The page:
For the best view in Israel, visit Muhraka

Muhraka monastery is one of those places that makes me feel Israeli-- it's the perfect place to take out-of-town guests, yet mostly locals know it exists. Muhraka is a Carmelite monastery on the Carmel Mountain (hence the name), and it is at one of the spots that Elijah is supposed to have fought with the prophets of Baal... hence this dramatic statue:

Elijah stomping out worshipers of Baal. Click to see a larger version.

For a ridiculously small fee (I think it was four shekels), you can climb onto the monastery roof, where you get this AMAZING view:

Different Israeli cities-- all of which you can see from this
roof-- are marked on the floor. Click to see a larger version.

When I stood on the Muhraka roof in December, I turned around to see the most beautiful sky I've seen in my life, complete with a glimmer of the Mediterranean in the distance:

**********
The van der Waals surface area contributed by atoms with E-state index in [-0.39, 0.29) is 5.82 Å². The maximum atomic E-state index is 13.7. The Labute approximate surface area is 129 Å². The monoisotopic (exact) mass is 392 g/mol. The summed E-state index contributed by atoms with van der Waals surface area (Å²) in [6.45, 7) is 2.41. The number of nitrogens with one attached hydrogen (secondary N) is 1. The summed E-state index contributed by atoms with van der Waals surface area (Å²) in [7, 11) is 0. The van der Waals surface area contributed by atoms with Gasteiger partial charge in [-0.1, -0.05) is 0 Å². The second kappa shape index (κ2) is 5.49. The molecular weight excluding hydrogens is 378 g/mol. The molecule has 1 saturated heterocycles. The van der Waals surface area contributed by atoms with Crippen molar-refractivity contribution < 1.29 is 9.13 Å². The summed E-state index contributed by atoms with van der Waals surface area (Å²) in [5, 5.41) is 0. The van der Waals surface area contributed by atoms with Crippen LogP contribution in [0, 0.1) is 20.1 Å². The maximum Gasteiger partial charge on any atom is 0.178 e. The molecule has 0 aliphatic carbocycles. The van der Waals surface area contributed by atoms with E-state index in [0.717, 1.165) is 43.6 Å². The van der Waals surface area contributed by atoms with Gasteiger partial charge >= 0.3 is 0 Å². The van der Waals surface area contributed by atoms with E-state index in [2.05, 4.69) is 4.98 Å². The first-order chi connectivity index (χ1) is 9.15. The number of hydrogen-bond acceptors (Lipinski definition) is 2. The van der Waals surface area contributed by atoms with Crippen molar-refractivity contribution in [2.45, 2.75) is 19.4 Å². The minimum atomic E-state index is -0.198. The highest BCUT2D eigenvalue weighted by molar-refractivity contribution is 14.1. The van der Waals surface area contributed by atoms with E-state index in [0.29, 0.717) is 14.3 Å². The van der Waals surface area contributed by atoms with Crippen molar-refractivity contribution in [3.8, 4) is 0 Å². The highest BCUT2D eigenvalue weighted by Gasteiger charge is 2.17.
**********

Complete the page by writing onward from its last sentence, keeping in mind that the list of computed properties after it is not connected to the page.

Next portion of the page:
Amazing sunlight. Click to see a larger version.

It's a bit hard to get the Muhraka-- with a car, you essentially turn right just before you reach the Druze village of Dalyat al Carmel (if you're coming from the east) and drive until you're convinced you're on the wrong road-- and then you're there. This site suggests a bus and then a taxi from Dalyat al-Carmel, which sounds like a good idea.

So if you really want to be Israeli, take your guests to this little gem on the Carmel mountain!


  1. Beautiful shot, Maya. I especially like the strip of gold along the horizon line which looks like sun hitting the sea. This optical phenomenon is known as a crepuscular ray or in more common parlance, "God beams." The latter is aptly named, I think. We see a lot of this in Israel in wintertime as the sun dips below the edge of the cloud line or through holes in the cloud layer.
    Yehoshua Halevi

  2. Thank you so much for explaining that and for checking out my pictures!

    Btw, I highly recommend Yehoshua Halevi's blog-- he's a professional photographer and (obviously) a gracious teacher, and he posts one of his GORGEOUS pictures from around Israel each week.

    Thanks again!

  3. In the army we had to climb Muchraka, and it was worse than climbing the Hermon. To make it even worse, once we got to the top we were left soaking wet in the freezing cold for 2 hours. No view to enjoy! I always wanted to go back on better terms. Great pictures!


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